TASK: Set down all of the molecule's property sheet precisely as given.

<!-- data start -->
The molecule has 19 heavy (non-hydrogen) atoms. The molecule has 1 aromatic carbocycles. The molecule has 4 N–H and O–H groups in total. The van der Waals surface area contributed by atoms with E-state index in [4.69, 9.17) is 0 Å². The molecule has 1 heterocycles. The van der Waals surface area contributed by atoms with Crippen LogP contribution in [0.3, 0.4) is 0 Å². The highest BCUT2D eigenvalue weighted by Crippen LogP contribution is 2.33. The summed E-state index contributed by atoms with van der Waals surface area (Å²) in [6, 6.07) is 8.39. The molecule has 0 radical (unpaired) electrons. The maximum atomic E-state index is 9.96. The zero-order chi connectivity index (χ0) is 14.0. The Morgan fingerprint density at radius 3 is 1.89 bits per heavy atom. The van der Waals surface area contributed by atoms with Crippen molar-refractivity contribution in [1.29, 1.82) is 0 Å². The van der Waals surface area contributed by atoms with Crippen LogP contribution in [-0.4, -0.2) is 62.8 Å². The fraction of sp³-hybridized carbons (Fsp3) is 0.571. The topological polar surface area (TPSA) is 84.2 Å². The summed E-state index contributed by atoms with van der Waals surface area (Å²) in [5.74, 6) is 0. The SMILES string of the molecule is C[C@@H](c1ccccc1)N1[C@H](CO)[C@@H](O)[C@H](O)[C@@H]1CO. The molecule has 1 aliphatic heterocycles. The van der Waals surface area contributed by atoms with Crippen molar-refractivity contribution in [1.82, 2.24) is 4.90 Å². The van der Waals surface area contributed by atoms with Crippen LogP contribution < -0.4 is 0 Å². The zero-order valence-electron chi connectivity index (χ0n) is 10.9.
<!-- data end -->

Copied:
The molecule has 19 heavy (non-hydrogen) atoms. The molecule has 1 aromatic carbocycles. The molecule has 4 N–H and O–H groups in total. The van der Waals surface area contributed by atoms with E-state index in [4.69, 9.17) is 0 Å². The molecule has 1 heterocycles. The van der Waals surface area contributed by atoms with Crippen LogP contribution in [0.3, 0.4) is 0 Å². The highest BCUT2D eigenvalue weighted by Crippen LogP contribution is 2.33. The summed E-state index contributed by atoms with van der Waals surface area (Å²) in [6, 6.07) is 8.39. The molecule has 0 radical (unpaired) electrons. The maximum atomic E-state index is 9.96. The zero-order chi connectivity index (χ0) is 14.0. The Morgan fingerprint density at radius 3 is 1.89 bits per heavy atom. The van der Waals surface area contributed by atoms with Crippen molar-refractivity contribution in [1.29, 1.82) is 0 Å². The van der Waals surface area contributed by atoms with Crippen LogP contribution in [-0.4, -0.2) is 62.8 Å². The fraction of sp³-hybridized carbons (Fsp3) is 0.571. The topological polar surface area (TPSA) is 84.2 Å². The summed E-state index contributed by atoms with van der Waals surface area (Å²) in [5.74, 6) is 0. The SMILES string of the molecule is C[C@@H](c1ccccc1)N1[C@H](CO)[C@@H](O)[C@H](O)[C@@H]1CO. The molecule has 1 aliphatic heterocycles. The van der Waals surface area contributed by atoms with Crippen molar-refractivity contribution in [1.82, 2.24) is 4.90 Å². The van der Waals surface area contributed by atoms with Crippen LogP contribution < -0.4 is 0 Å². The zero-order valence-electron chi connectivity index (χ0n) is 10.9.